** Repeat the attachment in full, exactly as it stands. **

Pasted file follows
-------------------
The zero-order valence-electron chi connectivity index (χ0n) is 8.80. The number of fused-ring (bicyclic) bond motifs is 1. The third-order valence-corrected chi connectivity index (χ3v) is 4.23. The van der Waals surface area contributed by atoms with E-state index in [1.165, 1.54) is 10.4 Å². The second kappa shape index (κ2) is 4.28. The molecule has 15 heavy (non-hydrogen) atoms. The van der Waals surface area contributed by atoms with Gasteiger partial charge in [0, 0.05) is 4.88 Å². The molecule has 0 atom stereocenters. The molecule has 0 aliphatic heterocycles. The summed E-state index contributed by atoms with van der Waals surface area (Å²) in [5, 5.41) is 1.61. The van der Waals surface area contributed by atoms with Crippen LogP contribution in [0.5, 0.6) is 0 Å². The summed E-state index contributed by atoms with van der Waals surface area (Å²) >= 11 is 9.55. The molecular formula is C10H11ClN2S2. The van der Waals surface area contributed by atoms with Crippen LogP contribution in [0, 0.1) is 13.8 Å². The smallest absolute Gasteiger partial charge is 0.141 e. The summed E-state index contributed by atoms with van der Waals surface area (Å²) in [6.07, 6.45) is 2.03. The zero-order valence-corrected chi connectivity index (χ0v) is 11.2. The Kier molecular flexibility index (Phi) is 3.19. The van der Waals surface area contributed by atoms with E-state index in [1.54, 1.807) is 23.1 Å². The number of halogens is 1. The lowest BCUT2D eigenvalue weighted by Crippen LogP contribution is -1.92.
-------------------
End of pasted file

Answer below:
The zero-order valence-electron chi connectivity index (χ0n) is 8.80. The number of fused-ring (bicyclic) bond motifs is 1. The third-order valence-corrected chi connectivity index (χ3v) is 4.23. The van der Waals surface area contributed by atoms with E-state index in [1.165, 1.54) is 10.4 Å². The second kappa shape index (κ2) is 4.28. The molecule has 15 heavy (non-hydrogen) atoms. The van der Waals surface area contributed by atoms with Gasteiger partial charge in [0, 0.05) is 4.88 Å². The molecule has 0 atom stereocenters. The molecule has 0 aliphatic heterocycles. The summed E-state index contributed by atoms with van der Waals surface area (Å²) in [5, 5.41) is 1.61. The van der Waals surface area contributed by atoms with Crippen LogP contribution in [0.5, 0.6) is 0 Å². The summed E-state index contributed by atoms with van der Waals surface area (Å²) >= 11 is 9.55. The molecular formula is C10H11ClN2S2. The van der Waals surface area contributed by atoms with Crippen LogP contribution in [0, 0.1) is 13.8 Å². The smallest absolute Gasteiger partial charge is 0.141 e. The summed E-state index contributed by atoms with van der Waals surface area (Å²) in [6.07, 6.45) is 2.03. The zero-order valence-corrected chi connectivity index (χ0v) is 11.2. The Kier molecular flexibility index (Phi) is 3.19. The van der Waals surface area contributed by atoms with E-state index in [1.54, 1.807) is 23.1 Å². The number of halogens is 1. The lowest BCUT2D eigenvalue weighted by Crippen LogP contribution is -1.92.